‘Every time we manage to better understand one of the pieces, we decrease the uncertainty of the whole problem,’ said Bony, who coordinated the EU-funded EUREC4A project that ended last year.
A number of years ago, Bony and her colleagues discovered that small, fluffy clouds common in trade wind regions cause some of the largest levels of uncertainty in climate models. These clouds are known as trade cumulus.
While trade cumulus clouds are small and relatively unspectacular, they are numerous and very widely found in the tropics, according to Bony. Because there are so many of these clouds, what happens to them potentially has a huge impact on climate.
EUREC4A used drones, aircraft and satellites to observe trade cumulus clouds and their interactions with the atmosphere over the western Atlantic Ocean, near Barbados.
Many models assume that the structure and number of these clouds will change significantly as the global temperature warms, leading to possible feedback loops that amplify or dampen climate change. The models that project a strong reduction in such clouds as temperatures rise tend to predict a higher degree of global warming.
But Bony and her colleagues discovered that trade cumulus clouds change much less than expected as the atmosphere warms.
‘In a way, it is good news because a process that we thought could be responsible for a large amplification of global warming does not seem to exist,’ she said. More importantly, it means that climatologists can now use models that more accurately represent the behaviour of these clouds when predicting the effect of climate change.
Reducing this element of uncertainty in forecasts of the global extent of warming will make predictions of local impacts such as heatwaves in Europe more precise, according to Bony.
‘The increase in the frequency of heatwaves very much depends on the magnitude of global warming,’ she said. ‘And the magnitude of global warming depends very much on the response of clouds.’
Water and ice
Meanwhile, Professor Trude Storelvmo, an atmospheric scientist at the University of Oslo in Norway, has been exploring the processes inside a different type of cloud – mixed-phased clouds – to help improve climate models.
She is fascinated by how processes in clouds that occur on a tiny, micrometre scale can have such a big influence on global-scale atmospheric and climate processes.
Mixed-phase clouds contain both liquid water and ice and are responsible for the majority of rainfall across the globe. In recent years, it has become clear that they also play an important role in climate change.
Storelvmo coordinated the EU-funded MC2 project, which ran for five years until last month and unearthed new details about how mixed-phase clouds react to higher temperatures. The results highlight the urgency of transitioning to a low-carbon society.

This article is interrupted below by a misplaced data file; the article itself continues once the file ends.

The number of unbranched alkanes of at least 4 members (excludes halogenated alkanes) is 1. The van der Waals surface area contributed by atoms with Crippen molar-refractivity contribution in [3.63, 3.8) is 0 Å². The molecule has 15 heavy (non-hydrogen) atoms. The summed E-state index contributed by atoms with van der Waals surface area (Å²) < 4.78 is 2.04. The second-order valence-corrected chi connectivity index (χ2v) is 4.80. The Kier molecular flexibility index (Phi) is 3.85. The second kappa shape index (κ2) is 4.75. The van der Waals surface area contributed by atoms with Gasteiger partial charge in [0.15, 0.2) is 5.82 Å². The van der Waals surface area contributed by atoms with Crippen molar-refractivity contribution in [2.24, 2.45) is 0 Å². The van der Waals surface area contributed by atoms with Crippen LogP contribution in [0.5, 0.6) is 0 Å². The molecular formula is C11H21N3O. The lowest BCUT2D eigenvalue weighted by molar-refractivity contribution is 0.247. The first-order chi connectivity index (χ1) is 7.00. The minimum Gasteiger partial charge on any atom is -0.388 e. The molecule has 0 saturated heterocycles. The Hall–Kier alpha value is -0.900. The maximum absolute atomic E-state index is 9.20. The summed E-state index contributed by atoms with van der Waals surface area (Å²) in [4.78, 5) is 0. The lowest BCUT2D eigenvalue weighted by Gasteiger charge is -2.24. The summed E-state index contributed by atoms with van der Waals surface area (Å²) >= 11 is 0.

The more liquid water that mixed-phased clouds contain, the more reflective they are. And by reflecting more radiation from the sun away from the Earth, they cool the atmosphere.
‘As the atmosphere warms, these clouds tend to shift away from ice and towards liquid,’ said Storelvmo. ‘What happens then is the clouds also become more reflective and they have a stronger cooling effect.’
But some years ago, Storelvmo and colleagues discovered that most global climate models overestimate this effect. MC2 flew balloons into mixed-phase clouds and used remote sensing data from satellites to probe their structure and composition.
The researchers discovered that current climate models tend to make the mix of water and ice in mixed-phase clouds more uniform and less complex than in real clouds, leading to overestimations of the amount of ice in the clouds.
Because these model clouds have more ice to lose, when simulations warm them the shift in reflectiveness is greater than in real clouds, according to Storelvmo. This means the models overestimate the dampening effect that mixed-phase clouds have on climate change.
When the team plugged the more realistic cloud data into climate models and subjected it to simulated warming, they made another important finding: the increase in the reflectiveness of mixed-phased clouds weakens with warming.
While with moderate warming the dampening effect on higher temperatures is quite strong, this is no longer the case as warming intensifies.
There comes a point when the ice in the cloud has all melted and the cooling effect weakens – and then completely vanishes. Exactly when this starts to happen is a question for future research.